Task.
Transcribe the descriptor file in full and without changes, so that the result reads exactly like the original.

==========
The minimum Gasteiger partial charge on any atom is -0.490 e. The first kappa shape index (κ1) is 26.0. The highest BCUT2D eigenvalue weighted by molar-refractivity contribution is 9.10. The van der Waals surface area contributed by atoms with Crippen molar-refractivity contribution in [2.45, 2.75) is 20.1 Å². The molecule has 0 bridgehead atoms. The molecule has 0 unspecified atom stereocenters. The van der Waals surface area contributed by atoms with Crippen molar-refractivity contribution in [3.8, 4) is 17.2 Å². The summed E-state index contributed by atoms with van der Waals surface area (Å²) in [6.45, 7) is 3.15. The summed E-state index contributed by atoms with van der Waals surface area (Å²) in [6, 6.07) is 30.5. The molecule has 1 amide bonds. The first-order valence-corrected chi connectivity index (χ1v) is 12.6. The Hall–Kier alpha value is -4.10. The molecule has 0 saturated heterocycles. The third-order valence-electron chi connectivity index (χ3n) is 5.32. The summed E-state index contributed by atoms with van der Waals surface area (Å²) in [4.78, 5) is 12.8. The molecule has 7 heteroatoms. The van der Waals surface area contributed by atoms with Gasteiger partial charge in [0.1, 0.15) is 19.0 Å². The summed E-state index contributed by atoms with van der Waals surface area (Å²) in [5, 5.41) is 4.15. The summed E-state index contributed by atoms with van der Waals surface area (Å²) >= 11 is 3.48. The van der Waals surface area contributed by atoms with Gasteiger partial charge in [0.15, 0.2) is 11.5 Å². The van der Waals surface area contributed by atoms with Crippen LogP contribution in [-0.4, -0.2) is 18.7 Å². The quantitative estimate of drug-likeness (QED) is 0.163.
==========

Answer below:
The minimum Gasteiger partial charge on any atom is -0.490 e. The first kappa shape index (κ1) is 26.0. The highest BCUT2D eigenvalue weighted by molar-refractivity contribution is 9.10. The van der Waals surface area contributed by atoms with Crippen molar-refractivity contribution in [2.45, 2.75) is 20.1 Å². The molecule has 0 bridgehead atoms. The molecule has 0 unspecified atom stereocenters. The van der Waals surface area contributed by atoms with Crippen molar-refractivity contribution in [3.8, 4) is 17.2 Å². The summed E-state index contributed by atoms with van der Waals surface area (Å²) in [6.45, 7) is 3.15. The summed E-state index contributed by atoms with van der Waals surface area (Å²) in [6, 6.07) is 30.5. The molecule has 1 amide bonds. The first-order valence-corrected chi connectivity index (χ1v) is 12.6. The Hall–Kier alpha value is -4.10. The molecule has 0 saturated heterocycles. The third-order valence-electron chi connectivity index (χ3n) is 5.32. The summed E-state index contributed by atoms with van der Waals surface area (Å²) in [4.78, 5) is 12.8. The molecule has 7 heteroatoms. The van der Waals surface area contributed by atoms with Gasteiger partial charge in [0.1, 0.15) is 19.0 Å². The summed E-state index contributed by atoms with van der Waals surface area (Å²) in [5, 5.41) is 4.15. The summed E-state index contributed by atoms with van der Waals surface area (Å²) >= 11 is 3.48. The van der Waals surface area contributed by atoms with Gasteiger partial charge in [0.15, 0.2) is 11.5 Å². The van der Waals surface area contributed by atoms with Crippen LogP contribution in [-0.4, -0.2) is 18.7 Å². The quantitative estimate of drug-likeness (QED) is 0.163.